Bottom line, the old bracket will have to be reused.Reusing the old bracket actually makes the work easier in one way, as the bracket is already in place. However the holes that need to be used are blocked with a plaster ceiling behind them.

TIP: The trick around this problem is to drill out the ceiling behind the bracket holes you need. (If a drill was not available you can use a nail and a hammer to punch through the old ceiling behind the bolt hole).

Take a 1/8″ drill bit and test fit it in a bolt hole (with the drill off) to make sure the drill is smaller than the small mounting bolt hole and that the drill bit will not damage the screw threads.If the 1/8″ drill bit is too big, use a smaller appropriately sized bit.

Drill out the ceiling behind the mounting bracket bolt holes.

Removing an old light fixture is generally pretty easy. © Home-Cost.com 2011

Fluorescent fixtures are most often held up with toggle bolts through the sheetrock ceiling or possibly with screws into the ceiling joists. Either way, with the wires disconnected remove these bolts or screws and lower the fixture. It will be much easier if help is available here, although it is certainly possible to do the job with one person – very few electricians will work in pairs when installing these lights and it is always done with just one worker.

New Ceiling Light FixtureWire NutsElectrical TapeHeat Shrink Tubing (if needed)Electric Drill and 1/8″ Drill Bit (if needed)

Once in a while we might run into a very large chandelier or other light that takes hours to just assemble, but most lights in homes are relatively small and easy to work with. The photo above is such a light, but how many homeowners have something like that in their home?

So, you want to replace your ceiling light fixture. Maybe you just want to update the look in your room. Or possibly you want to replace a ceiling light fixture that is just plain ugly.

Push the bolts through the insulation on the fixture base until the bolts protrude through. Then turn base to lock in place and tighten bolts. © Home-Cost.com 2011

Let the lamps or bulbs cool to the point that they can be handled and remove them. Remove any glass globes or any other parts as necessary to reveal the screws holding the light to the ceiling. Most home light fixtures will have two screws holding the fixture to the electrical box above, although the long, four foot, fluorescent fixtures often have one screw at each end. The long fluorescent fixtures are treated a little differently and are covered in a different section, below.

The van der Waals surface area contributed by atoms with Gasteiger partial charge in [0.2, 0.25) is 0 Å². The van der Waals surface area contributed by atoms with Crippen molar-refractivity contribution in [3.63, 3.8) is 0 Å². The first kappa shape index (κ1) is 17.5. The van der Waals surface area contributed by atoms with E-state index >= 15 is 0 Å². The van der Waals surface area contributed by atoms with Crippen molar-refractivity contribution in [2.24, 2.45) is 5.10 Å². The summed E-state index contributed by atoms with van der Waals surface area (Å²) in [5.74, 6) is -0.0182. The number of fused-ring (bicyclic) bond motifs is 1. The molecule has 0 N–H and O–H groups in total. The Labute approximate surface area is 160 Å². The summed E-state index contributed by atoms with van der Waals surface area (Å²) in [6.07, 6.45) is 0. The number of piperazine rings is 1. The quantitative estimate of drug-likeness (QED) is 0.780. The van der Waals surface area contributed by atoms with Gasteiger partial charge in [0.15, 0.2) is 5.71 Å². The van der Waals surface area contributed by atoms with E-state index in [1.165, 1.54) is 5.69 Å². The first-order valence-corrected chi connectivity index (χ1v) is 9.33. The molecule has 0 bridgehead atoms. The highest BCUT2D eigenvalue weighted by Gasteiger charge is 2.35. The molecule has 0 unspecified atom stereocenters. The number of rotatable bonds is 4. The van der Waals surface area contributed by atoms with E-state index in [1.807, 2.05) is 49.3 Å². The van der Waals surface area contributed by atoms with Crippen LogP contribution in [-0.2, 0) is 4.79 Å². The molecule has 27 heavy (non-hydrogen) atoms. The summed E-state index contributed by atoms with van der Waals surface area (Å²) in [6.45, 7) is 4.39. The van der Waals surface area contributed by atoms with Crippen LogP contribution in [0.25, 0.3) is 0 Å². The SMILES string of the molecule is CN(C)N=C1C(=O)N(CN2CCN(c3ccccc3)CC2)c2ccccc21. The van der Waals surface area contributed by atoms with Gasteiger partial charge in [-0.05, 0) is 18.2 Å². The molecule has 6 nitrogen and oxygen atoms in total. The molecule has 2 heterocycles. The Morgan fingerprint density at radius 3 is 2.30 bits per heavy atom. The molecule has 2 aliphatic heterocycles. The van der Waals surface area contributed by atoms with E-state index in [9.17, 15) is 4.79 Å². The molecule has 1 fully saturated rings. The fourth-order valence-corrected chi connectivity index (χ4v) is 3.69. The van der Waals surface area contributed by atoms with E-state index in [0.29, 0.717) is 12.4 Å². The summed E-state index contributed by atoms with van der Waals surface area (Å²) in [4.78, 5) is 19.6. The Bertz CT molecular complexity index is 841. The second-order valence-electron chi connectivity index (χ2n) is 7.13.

Once the existing wires are insulated (assuming they were damaged) then it is time to connect the wiring up for the ceiling light fixture as follows:Make sure there is a green ground screw attached to the mounting bracket; Attach the thin bare copper ground wire from the fixture to the ground screw, twisting the wire clockwise under the screw head; Next, attach the fixture wires to the power wires, black to black and white to white.

Use wire nuts to secure by twisting the wire nut clockwise…MORE until tight.

It is critical that wire insulation be intact. Electrical tape can be used to protect damaged insulation unless the insulation is breaking apart and disintegrating when moved as was the case here. In this case heat shrink tubing is the best option.

© Home-Cost.com 2011

This is a good time to exercise some elementary electrical safety and use a non contact voltage detector to check that the circuit is actually dead. These are inexpensive safety related tools and there is always one in my pocket when doing electrical work. They can prevent getting a nasty electrical shock, never much fun and even less so when standing on a ladder high in the air.

Thread each bolt into the appropriate mounting bracket…MORE holes a few turns;Next, you will have to push the bolts through the fiberglass insulation on the back of the fixture (if it has any) and though the two holes in the base of the fixture;Once through the holes, slightly twist the fixture base in the direction necessary to have the bolts slide into their locking groove s allowing the bolt heads to be fastened against the base.

Tighten the bolts and fasten the base to the ceiling.

The first step in replacing a light is always to remove the old light, so lets start there.

You’ll find that heat shrink tubing comes in a variety of sizes. To install it just proceed as follows:

If your fixture uses the two small long bolts, then proceed as follows:

Home Help How To Replace A Ceiling Light Fixture